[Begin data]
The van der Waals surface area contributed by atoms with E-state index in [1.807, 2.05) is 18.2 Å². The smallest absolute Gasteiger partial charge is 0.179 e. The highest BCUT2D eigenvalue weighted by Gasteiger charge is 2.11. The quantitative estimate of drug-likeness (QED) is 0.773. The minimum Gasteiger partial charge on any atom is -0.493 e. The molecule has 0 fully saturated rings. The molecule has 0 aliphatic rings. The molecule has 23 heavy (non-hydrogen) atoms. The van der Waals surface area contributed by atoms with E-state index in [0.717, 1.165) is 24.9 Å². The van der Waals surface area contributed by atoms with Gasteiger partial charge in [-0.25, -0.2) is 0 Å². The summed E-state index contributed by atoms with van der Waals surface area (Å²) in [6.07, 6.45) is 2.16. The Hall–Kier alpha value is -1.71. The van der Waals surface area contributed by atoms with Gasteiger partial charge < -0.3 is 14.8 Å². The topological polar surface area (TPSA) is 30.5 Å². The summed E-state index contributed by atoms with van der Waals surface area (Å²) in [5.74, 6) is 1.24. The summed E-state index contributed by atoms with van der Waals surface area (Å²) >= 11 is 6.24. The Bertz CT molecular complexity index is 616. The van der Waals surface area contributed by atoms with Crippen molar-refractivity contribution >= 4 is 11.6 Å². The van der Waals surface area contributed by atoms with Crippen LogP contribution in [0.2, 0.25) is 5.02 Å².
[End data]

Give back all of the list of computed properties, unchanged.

The van der Waals surface area contributed by atoms with E-state index in [1.807, 2.05) is 18.2 Å². The smallest absolute Gasteiger partial charge is 0.179 e. The highest BCUT2D eigenvalue weighted by Gasteiger charge is 2.11. The quantitative estimate of drug-likeness (QED) is 0.773. The minimum Gasteiger partial charge on any atom is -0.493 e. The molecule has 0 fully saturated rings. The molecule has 0 aliphatic rings. The molecule has 23 heavy (non-hydrogen) atoms. The van der Waals surface area contributed by atoms with E-state index in [0.717, 1.165) is 24.9 Å². The van der Waals surface area contributed by atoms with Gasteiger partial charge in [-0.25, -0.2) is 0 Å². The summed E-state index contributed by atoms with van der Waals surface area (Å²) in [6.07, 6.45) is 2.16. The Hall–Kier alpha value is -1.71. The van der Waals surface area contributed by atoms with Gasteiger partial charge < -0.3 is 14.8 Å². The topological polar surface area (TPSA) is 30.5 Å². The summed E-state index contributed by atoms with van der Waals surface area (Å²) in [5.74, 6) is 1.24. The summed E-state index contributed by atoms with van der Waals surface area (Å²) >= 11 is 6.24. The Bertz CT molecular complexity index is 616. The van der Waals surface area contributed by atoms with Crippen molar-refractivity contribution >= 4 is 11.6 Å². The van der Waals surface area contributed by atoms with Crippen LogP contribution in [0.2, 0.25) is 5.02 Å².